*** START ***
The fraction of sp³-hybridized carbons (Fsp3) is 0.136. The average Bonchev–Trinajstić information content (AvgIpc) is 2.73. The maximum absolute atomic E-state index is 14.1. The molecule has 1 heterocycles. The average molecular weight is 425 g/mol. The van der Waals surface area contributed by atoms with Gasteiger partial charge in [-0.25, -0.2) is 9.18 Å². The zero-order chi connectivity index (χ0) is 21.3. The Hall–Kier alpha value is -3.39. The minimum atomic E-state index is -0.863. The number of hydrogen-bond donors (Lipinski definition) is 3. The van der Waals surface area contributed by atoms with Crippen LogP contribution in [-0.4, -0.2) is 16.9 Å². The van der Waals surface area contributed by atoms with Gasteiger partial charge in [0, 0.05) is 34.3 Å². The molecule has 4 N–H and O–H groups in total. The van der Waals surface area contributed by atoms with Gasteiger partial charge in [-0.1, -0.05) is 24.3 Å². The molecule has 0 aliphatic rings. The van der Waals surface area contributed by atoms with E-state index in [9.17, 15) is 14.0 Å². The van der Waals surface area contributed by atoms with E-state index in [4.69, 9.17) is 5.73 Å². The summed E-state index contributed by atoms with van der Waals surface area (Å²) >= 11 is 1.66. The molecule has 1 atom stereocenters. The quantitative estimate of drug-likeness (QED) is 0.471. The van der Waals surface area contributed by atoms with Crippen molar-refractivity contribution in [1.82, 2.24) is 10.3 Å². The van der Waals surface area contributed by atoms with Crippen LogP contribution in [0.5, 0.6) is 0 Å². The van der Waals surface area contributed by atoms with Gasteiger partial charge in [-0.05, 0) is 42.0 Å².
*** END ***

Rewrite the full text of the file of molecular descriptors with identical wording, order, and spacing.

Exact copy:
The fraction of sp³-hybridized carbons (Fsp3) is 0.136. The average Bonchev–Trinajstić information content (AvgIpc) is 2.73. The maximum absolute atomic E-state index is 14.1. The molecule has 1 heterocycles. The average molecular weight is 425 g/mol. The van der Waals surface area contributed by atoms with Gasteiger partial charge in [-0.25, -0.2) is 9.18 Å². The zero-order chi connectivity index (χ0) is 21.3. The Hall–Kier alpha value is -3.39. The minimum atomic E-state index is -0.863. The number of hydrogen-bond donors (Lipinski definition) is 3. The van der Waals surface area contributed by atoms with Crippen LogP contribution in [-0.4, -0.2) is 16.9 Å². The van der Waals surface area contributed by atoms with Gasteiger partial charge in [0, 0.05) is 34.3 Å². The molecule has 4 N–H and O–H groups in total. The van der Waals surface area contributed by atoms with Gasteiger partial charge in [-0.1, -0.05) is 24.3 Å². The molecule has 0 aliphatic rings. The van der Waals surface area contributed by atoms with E-state index in [9.17, 15) is 14.0 Å². The van der Waals surface area contributed by atoms with E-state index in [4.69, 9.17) is 5.73 Å². The summed E-state index contributed by atoms with van der Waals surface area (Å²) >= 11 is 1.66. The molecule has 1 atom stereocenters. The quantitative estimate of drug-likeness (QED) is 0.471. The van der Waals surface area contributed by atoms with Crippen molar-refractivity contribution in [1.82, 2.24) is 10.3 Å². The van der Waals surface area contributed by atoms with Crippen LogP contribution in [0.5, 0.6) is 0 Å². The van der Waals surface area contributed by atoms with Gasteiger partial charge in [-0.05, 0) is 42.0 Å².